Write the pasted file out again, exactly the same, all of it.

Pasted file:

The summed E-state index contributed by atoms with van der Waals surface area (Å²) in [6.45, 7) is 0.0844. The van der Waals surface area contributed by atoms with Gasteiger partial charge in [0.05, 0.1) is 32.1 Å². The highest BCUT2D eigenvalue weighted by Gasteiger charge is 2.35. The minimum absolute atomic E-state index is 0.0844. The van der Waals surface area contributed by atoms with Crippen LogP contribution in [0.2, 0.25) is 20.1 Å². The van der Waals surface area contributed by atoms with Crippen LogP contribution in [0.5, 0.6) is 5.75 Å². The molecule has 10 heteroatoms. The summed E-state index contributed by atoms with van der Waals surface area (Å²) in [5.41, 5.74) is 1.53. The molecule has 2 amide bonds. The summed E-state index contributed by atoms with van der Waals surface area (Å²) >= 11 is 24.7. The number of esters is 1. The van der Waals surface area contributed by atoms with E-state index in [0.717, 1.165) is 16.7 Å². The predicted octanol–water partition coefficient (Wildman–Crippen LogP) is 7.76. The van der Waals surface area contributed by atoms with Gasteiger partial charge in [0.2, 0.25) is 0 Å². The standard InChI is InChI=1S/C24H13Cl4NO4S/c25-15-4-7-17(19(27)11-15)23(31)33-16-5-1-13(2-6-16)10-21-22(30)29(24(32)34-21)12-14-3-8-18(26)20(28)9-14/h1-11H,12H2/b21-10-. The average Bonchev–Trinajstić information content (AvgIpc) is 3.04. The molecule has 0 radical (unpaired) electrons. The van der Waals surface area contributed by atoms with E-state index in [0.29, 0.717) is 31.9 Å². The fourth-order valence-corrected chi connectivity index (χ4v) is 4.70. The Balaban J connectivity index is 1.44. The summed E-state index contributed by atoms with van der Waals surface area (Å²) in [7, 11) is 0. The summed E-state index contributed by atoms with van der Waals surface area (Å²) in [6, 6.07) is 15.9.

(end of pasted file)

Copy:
The summed E-state index contributed by atoms with van der Waals surface area (Å²) in [6.45, 7) is 0.0844. The van der Waals surface area contributed by atoms with Gasteiger partial charge in [0.05, 0.1) is 32.1 Å². The highest BCUT2D eigenvalue weighted by Gasteiger charge is 2.35. The minimum absolute atomic E-state index is 0.0844. The van der Waals surface area contributed by atoms with Crippen LogP contribution in [0.2, 0.25) is 20.1 Å². The van der Waals surface area contributed by atoms with Crippen LogP contribution in [0.5, 0.6) is 5.75 Å². The molecule has 10 heteroatoms. The summed E-state index contributed by atoms with van der Waals surface area (Å²) in [5.41, 5.74) is 1.53. The molecule has 2 amide bonds. The summed E-state index contributed by atoms with van der Waals surface area (Å²) >= 11 is 24.7. The number of esters is 1. The van der Waals surface area contributed by atoms with E-state index in [0.717, 1.165) is 16.7 Å². The predicted octanol–water partition coefficient (Wildman–Crippen LogP) is 7.76. The van der Waals surface area contributed by atoms with Gasteiger partial charge in [0.2, 0.25) is 0 Å². The standard InChI is InChI=1S/C24H13Cl4NO4S/c25-15-4-7-17(19(27)11-15)23(31)33-16-5-1-13(2-6-16)10-21-22(30)29(24(32)34-21)12-14-3-8-18(26)20(28)9-14/h1-11H,12H2/b21-10-. The average Bonchev–Trinajstić information content (AvgIpc) is 3.04. The molecule has 0 radical (unpaired) electrons. The van der Waals surface area contributed by atoms with E-state index in [0.29, 0.717) is 31.9 Å². The fourth-order valence-corrected chi connectivity index (χ4v) is 4.70. The Balaban J connectivity index is 1.44. The summed E-state index contributed by atoms with van der Waals surface area (Å²) in [7, 11) is 0. The summed E-state index contributed by atoms with van der Waals surface area (Å²) in [6, 6.07) is 15.9.